Another approach for interpreting variations in Pl-Cr is to repeat measurements over time, at intervals appropriate to the expected rate of development or improvement of disease, and to compare successive values to identify any trends. This is better than the "reference interval" approach, but requires conditions of sampling and assays to be standardised. Another difficulty is to know the critical difference required between consecutive values to conclude that Pl-Cr concentration is increasing or decreasing. This difference depends on both analytical and intra-individual variability. In one study in healthy dogs, the critical difference for Pl-Cr was estimated as 35 µmol/L (4). That means that it is not possible to conclude Pl-Cr is increasing if the difference between the second and the first samples is less than +35 µmol/L. Unfortunately, a critical difference has not been defined in diseased conditions.

The relationship between Pl-Cr and glomerular filtration rate (GFR) is curvilinear (2), which means that Pl-Cr does not increase much during the early stages of renal insufficiency while GFR is falling, but that Pl-Cr may change considerably while GFR remains at very low levels. Thus, GFR may fall from 3 to 1.5 mL/kg/min, whereas Pl-Cr remains under the upper limit of the reference interval. On the other hand, Pl-Cr in a dog with end-stage renal insufficiency may fall from 1000 to 500 µmol/L (i.e., a 50%-decrease) following sustained therapy, but the corresponding GFR value might improve only from 0.2 to 0.3 mL/kg/min (normal value about 3 mL/kg/min), indicating a recovery of only 3% of the normal renal function, that is a poor response to treatment. Such opposite wide variations should be kept in mind when interpreting successive Pl-Cr values.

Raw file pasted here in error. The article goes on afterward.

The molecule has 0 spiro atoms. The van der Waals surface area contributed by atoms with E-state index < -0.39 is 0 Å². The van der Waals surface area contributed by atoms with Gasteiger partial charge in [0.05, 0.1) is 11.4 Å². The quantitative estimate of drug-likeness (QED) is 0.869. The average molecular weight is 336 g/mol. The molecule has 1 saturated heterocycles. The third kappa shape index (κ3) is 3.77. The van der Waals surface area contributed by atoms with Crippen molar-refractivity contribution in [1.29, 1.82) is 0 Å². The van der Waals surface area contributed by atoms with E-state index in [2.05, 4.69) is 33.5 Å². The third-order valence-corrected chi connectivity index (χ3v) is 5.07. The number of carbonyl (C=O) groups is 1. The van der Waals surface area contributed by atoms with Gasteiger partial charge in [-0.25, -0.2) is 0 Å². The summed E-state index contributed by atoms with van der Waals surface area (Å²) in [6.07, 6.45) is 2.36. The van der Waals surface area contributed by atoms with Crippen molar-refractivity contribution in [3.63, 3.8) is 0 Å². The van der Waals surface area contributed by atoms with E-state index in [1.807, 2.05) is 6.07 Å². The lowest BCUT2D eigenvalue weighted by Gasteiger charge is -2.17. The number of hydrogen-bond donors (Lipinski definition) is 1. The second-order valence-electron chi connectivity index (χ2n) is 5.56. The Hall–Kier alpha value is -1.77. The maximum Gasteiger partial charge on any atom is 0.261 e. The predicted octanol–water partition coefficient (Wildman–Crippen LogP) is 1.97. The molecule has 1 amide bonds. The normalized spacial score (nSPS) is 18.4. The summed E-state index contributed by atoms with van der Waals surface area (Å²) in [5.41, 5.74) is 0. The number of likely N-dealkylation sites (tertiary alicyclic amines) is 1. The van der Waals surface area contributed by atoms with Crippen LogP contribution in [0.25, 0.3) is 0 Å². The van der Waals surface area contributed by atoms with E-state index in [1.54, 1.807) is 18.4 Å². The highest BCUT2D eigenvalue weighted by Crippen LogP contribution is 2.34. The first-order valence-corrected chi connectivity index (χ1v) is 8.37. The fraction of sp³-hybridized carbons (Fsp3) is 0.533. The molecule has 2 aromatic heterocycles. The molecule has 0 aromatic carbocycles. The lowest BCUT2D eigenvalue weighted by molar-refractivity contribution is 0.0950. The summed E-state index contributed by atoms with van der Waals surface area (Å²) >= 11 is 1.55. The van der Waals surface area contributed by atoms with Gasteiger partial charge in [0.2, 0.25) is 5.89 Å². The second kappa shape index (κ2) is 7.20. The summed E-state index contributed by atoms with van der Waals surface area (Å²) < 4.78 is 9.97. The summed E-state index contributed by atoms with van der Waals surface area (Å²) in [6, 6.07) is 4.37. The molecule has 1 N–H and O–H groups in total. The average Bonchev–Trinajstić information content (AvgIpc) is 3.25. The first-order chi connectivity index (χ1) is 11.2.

5. Always remember that Pl-Cr depends not only on renal elimination, but also on production and distribution